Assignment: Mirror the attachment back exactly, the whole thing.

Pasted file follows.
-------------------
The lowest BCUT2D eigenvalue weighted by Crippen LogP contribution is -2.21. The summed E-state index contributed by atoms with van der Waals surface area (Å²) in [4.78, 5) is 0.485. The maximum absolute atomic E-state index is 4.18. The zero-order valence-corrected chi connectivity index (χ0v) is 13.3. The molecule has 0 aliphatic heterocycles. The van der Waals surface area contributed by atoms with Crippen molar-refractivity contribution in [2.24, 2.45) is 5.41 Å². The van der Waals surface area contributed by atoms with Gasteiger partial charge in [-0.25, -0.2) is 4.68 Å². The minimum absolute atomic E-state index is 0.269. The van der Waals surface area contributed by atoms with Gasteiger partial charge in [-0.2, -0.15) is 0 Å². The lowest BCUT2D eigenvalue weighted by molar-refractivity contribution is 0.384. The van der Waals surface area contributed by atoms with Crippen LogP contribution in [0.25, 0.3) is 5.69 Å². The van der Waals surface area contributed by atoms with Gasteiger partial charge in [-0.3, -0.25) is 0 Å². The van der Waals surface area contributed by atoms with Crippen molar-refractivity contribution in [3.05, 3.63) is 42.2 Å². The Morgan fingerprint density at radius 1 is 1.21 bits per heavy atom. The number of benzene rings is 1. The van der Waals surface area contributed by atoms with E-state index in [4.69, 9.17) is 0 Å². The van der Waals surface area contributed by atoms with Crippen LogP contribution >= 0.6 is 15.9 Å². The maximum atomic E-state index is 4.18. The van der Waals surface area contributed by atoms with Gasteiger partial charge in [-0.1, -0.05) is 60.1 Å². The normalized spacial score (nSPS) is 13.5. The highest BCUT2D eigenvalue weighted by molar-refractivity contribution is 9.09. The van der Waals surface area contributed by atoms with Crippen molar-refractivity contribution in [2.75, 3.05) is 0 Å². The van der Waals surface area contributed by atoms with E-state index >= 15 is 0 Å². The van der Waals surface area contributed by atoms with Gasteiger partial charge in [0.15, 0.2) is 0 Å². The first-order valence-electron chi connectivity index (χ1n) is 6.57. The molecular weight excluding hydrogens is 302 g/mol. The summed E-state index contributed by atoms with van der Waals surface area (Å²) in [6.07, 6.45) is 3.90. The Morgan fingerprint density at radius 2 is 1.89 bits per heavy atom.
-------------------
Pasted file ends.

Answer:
The lowest BCUT2D eigenvalue weighted by Crippen LogP contribution is -2.21. The summed E-state index contributed by atoms with van der Waals surface area (Å²) in [4.78, 5) is 0.485. The maximum absolute atomic E-state index is 4.18. The zero-order valence-corrected chi connectivity index (χ0v) is 13.3. The molecule has 0 aliphatic heterocycles. The van der Waals surface area contributed by atoms with Crippen molar-refractivity contribution in [2.24, 2.45) is 5.41 Å². The van der Waals surface area contributed by atoms with Gasteiger partial charge in [-0.25, -0.2) is 4.68 Å². The minimum absolute atomic E-state index is 0.269. The van der Waals surface area contributed by atoms with Gasteiger partial charge in [-0.2, -0.15) is 0 Å². The lowest BCUT2D eigenvalue weighted by molar-refractivity contribution is 0.384. The van der Waals surface area contributed by atoms with Crippen LogP contribution in [0.25, 0.3) is 5.69 Å². The van der Waals surface area contributed by atoms with Gasteiger partial charge in [-0.3, -0.25) is 0 Å². The van der Waals surface area contributed by atoms with Crippen molar-refractivity contribution in [3.05, 3.63) is 42.2 Å². The Morgan fingerprint density at radius 1 is 1.21 bits per heavy atom. The number of benzene rings is 1. The van der Waals surface area contributed by atoms with E-state index in [4.69, 9.17) is 0 Å². The van der Waals surface area contributed by atoms with Crippen LogP contribution >= 0.6 is 15.9 Å². The maximum atomic E-state index is 4.18. The van der Waals surface area contributed by atoms with Gasteiger partial charge in [-0.1, -0.05) is 60.1 Å². The normalized spacial score (nSPS) is 13.5. The highest BCUT2D eigenvalue weighted by molar-refractivity contribution is 9.09. The van der Waals surface area contributed by atoms with Crippen molar-refractivity contribution in [2.75, 3.05) is 0 Å². The van der Waals surface area contributed by atoms with E-state index >= 15 is 0 Å². The van der Waals surface area contributed by atoms with Gasteiger partial charge in [0.15, 0.2) is 0 Å². The first-order valence-electron chi connectivity index (χ1n) is 6.57. The molecular weight excluding hydrogens is 302 g/mol. The summed E-state index contributed by atoms with van der Waals surface area (Å²) in [6.07, 6.45) is 3.90. The Morgan fingerprint density at radius 2 is 1.89 bits per heavy atom.